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Members of a society have always been able to requisition a member’s meeting for a specific purpose, provided that at least 10% of voting members sign the requisition. The new Act introduces a right for members to add specific issues to the agenda of an annual general meeting. A '''member proposal''' must be added to the agenda if the proposal is signed by at least 5% of the society’s voting members. The proposal must be received by the society at least 7 days before notice of the AGM is sent.
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A society’s board of directors have the discretion to reject the proposal if it is substantially similar to an issue that has already been voted on at a member’s meeting in the previous two years.
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==6. Members have more remedies==
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Under the new Act, members are able to apply to court for a remedy if the society’s activities are oppressive or unfairly prejudicial to one or more members. In applying for such an '''oppression remedy''', a member will need to show they had a reasonable expectation to be treated in a certain way. They will also need to show that the society’s conduct was burdensome, harsh and wrongful, or had an unjust and inequitable effect on them.
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If a member’s oppression claim succeeds, the court has wide discretion to make things right, including by directing or prohibiting any act, removing or appointing a director, varying a transaction or a resolution, directing compensation, or appointing an investigator.
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Also under the new Act, members may bring a '''derivative action'''. In such an action, a member can enforce rights of the society when the directors refuse to act.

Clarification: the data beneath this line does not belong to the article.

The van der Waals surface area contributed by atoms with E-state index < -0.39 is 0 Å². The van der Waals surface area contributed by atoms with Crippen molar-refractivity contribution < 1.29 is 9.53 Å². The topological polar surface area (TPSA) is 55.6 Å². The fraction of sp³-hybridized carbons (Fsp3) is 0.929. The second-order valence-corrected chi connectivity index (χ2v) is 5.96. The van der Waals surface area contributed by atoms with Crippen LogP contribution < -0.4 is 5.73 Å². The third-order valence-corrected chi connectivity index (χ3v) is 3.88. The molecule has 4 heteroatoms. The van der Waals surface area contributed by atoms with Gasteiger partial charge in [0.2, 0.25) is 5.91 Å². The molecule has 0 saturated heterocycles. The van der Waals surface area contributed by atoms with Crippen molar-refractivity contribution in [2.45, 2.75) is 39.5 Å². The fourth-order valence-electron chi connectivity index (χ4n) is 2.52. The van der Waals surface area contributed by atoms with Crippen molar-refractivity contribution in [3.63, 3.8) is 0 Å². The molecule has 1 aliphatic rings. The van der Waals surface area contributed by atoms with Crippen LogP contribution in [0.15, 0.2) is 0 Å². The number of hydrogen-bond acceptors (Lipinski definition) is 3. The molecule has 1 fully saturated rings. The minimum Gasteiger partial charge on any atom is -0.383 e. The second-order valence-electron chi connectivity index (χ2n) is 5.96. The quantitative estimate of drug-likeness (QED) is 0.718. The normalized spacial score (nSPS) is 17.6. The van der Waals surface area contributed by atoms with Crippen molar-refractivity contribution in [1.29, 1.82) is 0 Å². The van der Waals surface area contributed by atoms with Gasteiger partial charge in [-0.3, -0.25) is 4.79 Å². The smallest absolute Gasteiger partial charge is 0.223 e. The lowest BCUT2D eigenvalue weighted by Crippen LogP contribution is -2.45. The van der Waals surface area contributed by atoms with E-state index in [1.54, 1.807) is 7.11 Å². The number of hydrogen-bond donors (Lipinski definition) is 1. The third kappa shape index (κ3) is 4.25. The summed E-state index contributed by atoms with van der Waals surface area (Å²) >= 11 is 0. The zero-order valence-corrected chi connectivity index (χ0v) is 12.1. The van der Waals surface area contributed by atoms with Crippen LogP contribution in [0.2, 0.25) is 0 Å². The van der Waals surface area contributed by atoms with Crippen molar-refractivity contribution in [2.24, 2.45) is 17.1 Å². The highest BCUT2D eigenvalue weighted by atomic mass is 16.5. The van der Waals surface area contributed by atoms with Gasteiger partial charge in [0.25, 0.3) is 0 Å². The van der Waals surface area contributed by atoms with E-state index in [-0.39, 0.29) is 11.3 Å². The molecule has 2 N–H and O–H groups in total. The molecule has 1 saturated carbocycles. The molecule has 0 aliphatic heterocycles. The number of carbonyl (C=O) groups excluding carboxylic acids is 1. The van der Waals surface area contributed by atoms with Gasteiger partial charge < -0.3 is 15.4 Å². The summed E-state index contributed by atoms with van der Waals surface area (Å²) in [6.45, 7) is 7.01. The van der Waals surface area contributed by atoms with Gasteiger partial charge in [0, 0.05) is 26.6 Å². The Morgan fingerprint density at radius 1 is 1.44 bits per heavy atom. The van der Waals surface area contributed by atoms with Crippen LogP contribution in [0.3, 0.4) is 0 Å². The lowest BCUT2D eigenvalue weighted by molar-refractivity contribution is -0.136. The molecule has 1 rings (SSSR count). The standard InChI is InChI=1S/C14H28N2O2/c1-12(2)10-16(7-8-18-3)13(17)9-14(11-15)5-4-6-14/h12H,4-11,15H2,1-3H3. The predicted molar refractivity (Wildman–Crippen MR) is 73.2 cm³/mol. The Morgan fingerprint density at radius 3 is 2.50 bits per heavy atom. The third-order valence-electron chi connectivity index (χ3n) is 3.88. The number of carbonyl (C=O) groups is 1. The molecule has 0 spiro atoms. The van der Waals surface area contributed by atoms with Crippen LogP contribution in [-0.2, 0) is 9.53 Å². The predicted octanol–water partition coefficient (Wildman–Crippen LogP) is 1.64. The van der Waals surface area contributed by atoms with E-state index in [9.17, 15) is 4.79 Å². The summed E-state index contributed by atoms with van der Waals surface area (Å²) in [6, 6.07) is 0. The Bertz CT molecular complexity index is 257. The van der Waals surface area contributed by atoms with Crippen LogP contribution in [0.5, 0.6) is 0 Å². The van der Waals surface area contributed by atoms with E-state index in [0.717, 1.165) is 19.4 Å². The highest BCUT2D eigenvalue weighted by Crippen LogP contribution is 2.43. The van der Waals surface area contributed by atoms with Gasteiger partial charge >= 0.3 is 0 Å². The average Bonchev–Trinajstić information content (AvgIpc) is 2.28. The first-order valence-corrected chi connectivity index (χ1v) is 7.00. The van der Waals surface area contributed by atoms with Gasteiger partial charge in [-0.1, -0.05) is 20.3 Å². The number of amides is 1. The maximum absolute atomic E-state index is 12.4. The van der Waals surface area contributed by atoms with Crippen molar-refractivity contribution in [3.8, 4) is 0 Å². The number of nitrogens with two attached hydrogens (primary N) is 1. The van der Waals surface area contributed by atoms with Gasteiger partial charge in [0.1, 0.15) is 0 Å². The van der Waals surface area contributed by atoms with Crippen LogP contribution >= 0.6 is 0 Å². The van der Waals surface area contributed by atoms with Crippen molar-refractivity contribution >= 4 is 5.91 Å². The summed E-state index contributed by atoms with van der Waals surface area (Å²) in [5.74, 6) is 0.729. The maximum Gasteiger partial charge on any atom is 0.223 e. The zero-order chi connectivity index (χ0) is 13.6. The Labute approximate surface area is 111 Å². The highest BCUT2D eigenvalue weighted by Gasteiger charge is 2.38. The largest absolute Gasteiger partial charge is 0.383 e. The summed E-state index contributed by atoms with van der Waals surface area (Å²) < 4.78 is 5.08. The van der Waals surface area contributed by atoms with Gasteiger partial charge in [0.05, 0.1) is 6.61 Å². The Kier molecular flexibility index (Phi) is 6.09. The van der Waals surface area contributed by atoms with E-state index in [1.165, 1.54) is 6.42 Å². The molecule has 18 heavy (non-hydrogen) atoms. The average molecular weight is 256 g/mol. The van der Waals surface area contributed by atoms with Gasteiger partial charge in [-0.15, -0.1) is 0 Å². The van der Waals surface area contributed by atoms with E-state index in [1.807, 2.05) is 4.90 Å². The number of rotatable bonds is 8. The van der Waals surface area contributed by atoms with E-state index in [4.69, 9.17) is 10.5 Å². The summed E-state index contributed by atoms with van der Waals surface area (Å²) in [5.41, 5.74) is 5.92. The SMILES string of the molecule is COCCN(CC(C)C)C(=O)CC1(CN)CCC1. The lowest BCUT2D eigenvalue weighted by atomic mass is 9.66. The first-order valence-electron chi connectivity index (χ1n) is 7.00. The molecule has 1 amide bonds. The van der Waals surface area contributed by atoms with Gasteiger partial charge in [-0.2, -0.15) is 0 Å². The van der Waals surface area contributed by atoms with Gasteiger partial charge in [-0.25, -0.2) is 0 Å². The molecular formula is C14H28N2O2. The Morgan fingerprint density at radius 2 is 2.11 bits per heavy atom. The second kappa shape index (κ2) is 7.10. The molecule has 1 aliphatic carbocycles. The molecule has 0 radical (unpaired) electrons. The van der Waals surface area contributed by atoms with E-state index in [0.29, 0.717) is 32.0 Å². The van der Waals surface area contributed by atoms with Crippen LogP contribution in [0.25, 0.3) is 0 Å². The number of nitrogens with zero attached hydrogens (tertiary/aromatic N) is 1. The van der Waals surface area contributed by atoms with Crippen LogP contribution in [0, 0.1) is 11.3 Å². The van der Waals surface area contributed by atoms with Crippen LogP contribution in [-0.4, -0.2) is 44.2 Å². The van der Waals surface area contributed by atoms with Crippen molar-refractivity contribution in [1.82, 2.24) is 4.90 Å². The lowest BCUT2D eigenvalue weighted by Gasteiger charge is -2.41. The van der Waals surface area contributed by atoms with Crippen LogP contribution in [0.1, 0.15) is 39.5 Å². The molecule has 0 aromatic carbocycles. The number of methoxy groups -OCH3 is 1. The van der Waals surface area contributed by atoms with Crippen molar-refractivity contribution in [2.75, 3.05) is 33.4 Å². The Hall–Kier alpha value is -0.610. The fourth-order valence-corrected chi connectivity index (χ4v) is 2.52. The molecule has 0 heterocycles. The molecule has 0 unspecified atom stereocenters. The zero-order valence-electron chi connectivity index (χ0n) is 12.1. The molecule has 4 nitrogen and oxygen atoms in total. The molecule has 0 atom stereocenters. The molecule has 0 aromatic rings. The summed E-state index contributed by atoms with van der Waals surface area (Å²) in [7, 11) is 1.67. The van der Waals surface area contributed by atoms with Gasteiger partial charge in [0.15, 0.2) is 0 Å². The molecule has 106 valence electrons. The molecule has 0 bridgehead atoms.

Revision as of 23:00, 29 November 2016

This information applies to British Columbia, Canada. Last reviewed for legal accuracy by Mary Childs, Michael Blatchford and Steve Carey in November 2016.


Hi Elena, See the email I just sent about working on the page that I set up earlier. Thx! Drew

If you work at a non-profit society in British Columbia or sit on a board of directors, the new Societies Act affects your world as of November 28, 2016. Here are 10 changes in the new Act that you should know about:

1. There is greater access to a society’s records[edit]

Under the new Societies Act, members have greater access to a society’s records. The Act spells out the records a society must keep, including a register of members, minutes of members’ and directors’ meetings, accounting records, and financial statements.

By default under the Act, members are entitled to inspect all records of the society (as are directors). For some records, member access can be restricted. For example, a society’s bylaws can restrict members’ access to accounting records.

The public is entitled to receive a copy of a society’s financial statements and auditor’s report if requested. A society can choose to grant access to the public to more of its records. The only record that is excluded from public accessibility is the society’s register of members.

Records a society must keep include these records (this list is not exhaustive) Director access Member access Public access
Register of members Yes Yes, though directors may restrict No
Minutes of members’ meetings and copies of all ordinary and special resolutions Yes Yes Bylaws may permit
Minutes of directors’ meetings and copies of all consent resolutions of directors Yes Yes, though bylaws may restrict (except relating to conflicts disclosures) Bylaws may permit
Any disclosures by directors or senior managers of a conflict of interest Yes Yes Bylaws may permit
Accounting records, including a record of each transaction materially affecting the society’s financial position Yes Yes, though bylaws may restrict Bylaws may permit
Financial statements and any auditor’s report on the financial statements Yes Yes Yes

2. Remuneration paid to directors and certain employees and contractors must be disclosed[edit]